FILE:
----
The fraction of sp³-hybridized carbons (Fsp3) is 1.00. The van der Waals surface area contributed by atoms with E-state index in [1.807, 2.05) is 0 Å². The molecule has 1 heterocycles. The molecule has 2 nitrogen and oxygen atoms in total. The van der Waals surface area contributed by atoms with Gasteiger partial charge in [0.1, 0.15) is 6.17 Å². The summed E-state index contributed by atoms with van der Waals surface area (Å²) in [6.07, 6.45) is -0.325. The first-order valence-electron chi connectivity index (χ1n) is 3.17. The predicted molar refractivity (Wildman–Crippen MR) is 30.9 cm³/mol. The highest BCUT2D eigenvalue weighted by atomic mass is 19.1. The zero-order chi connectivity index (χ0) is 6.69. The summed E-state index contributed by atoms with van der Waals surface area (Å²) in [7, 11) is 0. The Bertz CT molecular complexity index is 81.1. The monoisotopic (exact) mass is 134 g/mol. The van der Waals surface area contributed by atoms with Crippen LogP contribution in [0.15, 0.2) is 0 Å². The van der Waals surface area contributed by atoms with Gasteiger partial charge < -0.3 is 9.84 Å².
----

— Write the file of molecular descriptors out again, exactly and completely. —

The fraction of sp³-hybridized carbons (Fsp3) is 1.00. The van der Waals surface area contributed by atoms with E-state index in [1.807, 2.05) is 0 Å². The molecule has 1 heterocycles. The molecule has 2 nitrogen and oxygen atoms in total. The van der Waals surface area contributed by atoms with Gasteiger partial charge in [0.1, 0.15) is 6.17 Å². The summed E-state index contributed by atoms with van der Waals surface area (Å²) in [6.07, 6.45) is -0.325. The first-order valence-electron chi connectivity index (χ1n) is 3.17. The predicted molar refractivity (Wildman–Crippen MR) is 30.9 cm³/mol. The highest BCUT2D eigenvalue weighted by atomic mass is 19.1. The zero-order chi connectivity index (χ0) is 6.69. The summed E-state index contributed by atoms with van der Waals surface area (Å²) in [7, 11) is 0. The Bertz CT molecular complexity index is 81.1. The monoisotopic (exact) mass is 134 g/mol. The van der Waals surface area contributed by atoms with Crippen LogP contribution in [0.15, 0.2) is 0 Å². The van der Waals surface area contributed by atoms with Gasteiger partial charge < -0.3 is 9.84 Å².